Message in a Bottle Discovered near Detroit. Last June diver Dave Leander discovered a message in a bottle nearly a century old.
When two young ladies on a day trip to Tashmoo amusement park on Harsen’s Island, Michigan threw their message in a bottle into the water, they likely never dreamed that someone finding their note near a century later.
The message was found by Diver Dave Leander of Shelby Township, 30 feet below the surface in the St. Clair River.
Immediately after the diver discovered the time capsule treasure he began trying to locate any living next of kin.
After a news story broke about …Eric Schiebold, 59, the grandson of one of the women saw the news about his grandmother, Tillie Esper, who was just 23-years-old on the day the note was written.
Selina Pramstaller, 17, and Tillie Esper of Detroit wrote a simple note as they enjoyed a day which read, “Having a good time at Tashmoo,” their message states in neat cursive writing.
They stuffed the message in a bottle, corked it and threw it in the waters of the St. Clair River, where it sank to the bottom.
Tashmoo Park was an amusement park in Algonac, Michigan. Opened in 1897, it closed in 1951.
About the message writers
Tillie (Matilda) Esper
Born in September 1893 to Mathias (Matthew) and Caroline Esper, youngest of nine children with her eldest sister, Mary, being 23 years older.
Lived at 141 Maybury Grand until marrying Joseph J. Schaefer, a saloon-keeper, in 1917. She was a milliner or ladies’ hat maker.
By the 1930 census, Schaefer is vice president of the Schaefer Lunch Co. and the couple lives in Dearborn with their seven children. They have two more children by the 1940 census and live at 7823 Bingham in Dearborn. Schaefer is manager of the Factory Lunch Corp. and two of their children, Joseph J. and Rita, have completed three years and one year of college, respectively.
Last listing for Matilda is an obituary for Tillie Schaefer, who died at age 91 on Jan. 26, 1984 in Wayne.
Source: Michael Brodzik’s article in the October 2012 issue of Antique Bottle & Glass Collector Magazine.
Selina J. Pramstaller
Born Jan. 18, 1898, daughter of John P. and Elizabeth Pramstaller.
Lived at 377 Wabash in 1915.
Had several occupations through the years, including stenographer at the Caille Perfection Motor Co. in 1917 and clerk at Standard Computing Scale Co. in 1921. Later in 1921, she worked with her older sister, Irene.
Married Stanley L. Kellum, a switchman for the railroad, in 1921; she is a Dictaphone operator. They reside at 4515 Larchmont in 1923 and Kellum now is a conductor.
Listed as divorced in the 1930 census and living at her parents’ house with her 8-year-old daughter, Elizabeth (Marie). She is a drain clerk at the county office. By the 1940 census, she is living with her widowed father and her daughter, 17. She is a private family nurse.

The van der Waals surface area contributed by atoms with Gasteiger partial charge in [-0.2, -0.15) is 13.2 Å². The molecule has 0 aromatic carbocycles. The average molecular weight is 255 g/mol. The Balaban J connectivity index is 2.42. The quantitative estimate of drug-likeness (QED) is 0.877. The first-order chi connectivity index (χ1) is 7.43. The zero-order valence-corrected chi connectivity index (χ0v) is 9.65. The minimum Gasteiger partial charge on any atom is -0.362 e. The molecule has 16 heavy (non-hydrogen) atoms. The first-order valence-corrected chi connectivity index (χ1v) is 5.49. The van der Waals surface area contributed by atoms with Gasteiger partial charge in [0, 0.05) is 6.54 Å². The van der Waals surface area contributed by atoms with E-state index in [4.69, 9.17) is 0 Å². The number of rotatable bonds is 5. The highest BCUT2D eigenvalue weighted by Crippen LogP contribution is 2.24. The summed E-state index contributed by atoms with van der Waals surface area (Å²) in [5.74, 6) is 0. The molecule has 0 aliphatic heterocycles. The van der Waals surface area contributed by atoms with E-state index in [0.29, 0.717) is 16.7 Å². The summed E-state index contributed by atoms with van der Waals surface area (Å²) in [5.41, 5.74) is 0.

Nothing further was found on her history.
Related Message in a Bottle News:
Mass. Couple’s 2001 Message in a Bottle Found
The couple from Massachusetts had just finished off a bottle of champagne to celebrate their engagement on a Florida beach in August 2001 when they got a crazy idea.
They wrote a message, shoved the cork back into the bottle, and tossed it into the waves off Tampa.
The message read: ‘‘To whoever finds this bottle: may you be blessed as the two of us. May you find someone to love with as much compassion. May you find and keep someone who completes you. This is our message in a bottle.’’
They included their first names and a post office box in their hometown of Attleboro.
Karl and Michele Kimmell, now the parents of two children and about to celebrate their 10th wedding anniversary, say they occasionally wondered if anyone had found the bottle.
‘‘It was just a regular cork in the bottle so I figured the cork would start leaking eventually,’’ Karl, 36, told WLNE-TV.
Turns out someone had found it, on the opposite coast of Florida.
Michael Souvigny found the bottle in February while out hunting along the St. John’s River in Green Cove Springs, Fla.
‘‘It was very much a surprise,’’ Michele, 35, told The Sun Chronicle newspaper.
He responded to the message, but his letter was returned because the post office box account was closed and Karl and Michele had moved to neighboring Rehoboth.
At the urging of a friend, Souvigny turned to The Sun Chronicle, which published a story about the bottle.
Michele’s sister saw the story and recognized the handwriting on the letter, a copy of which was printed with the article.
She contacted the Kimmells, who plan on contacting Souvigny.
‘‘It’s neat that someone actually ended up finding it,’’ Michele said.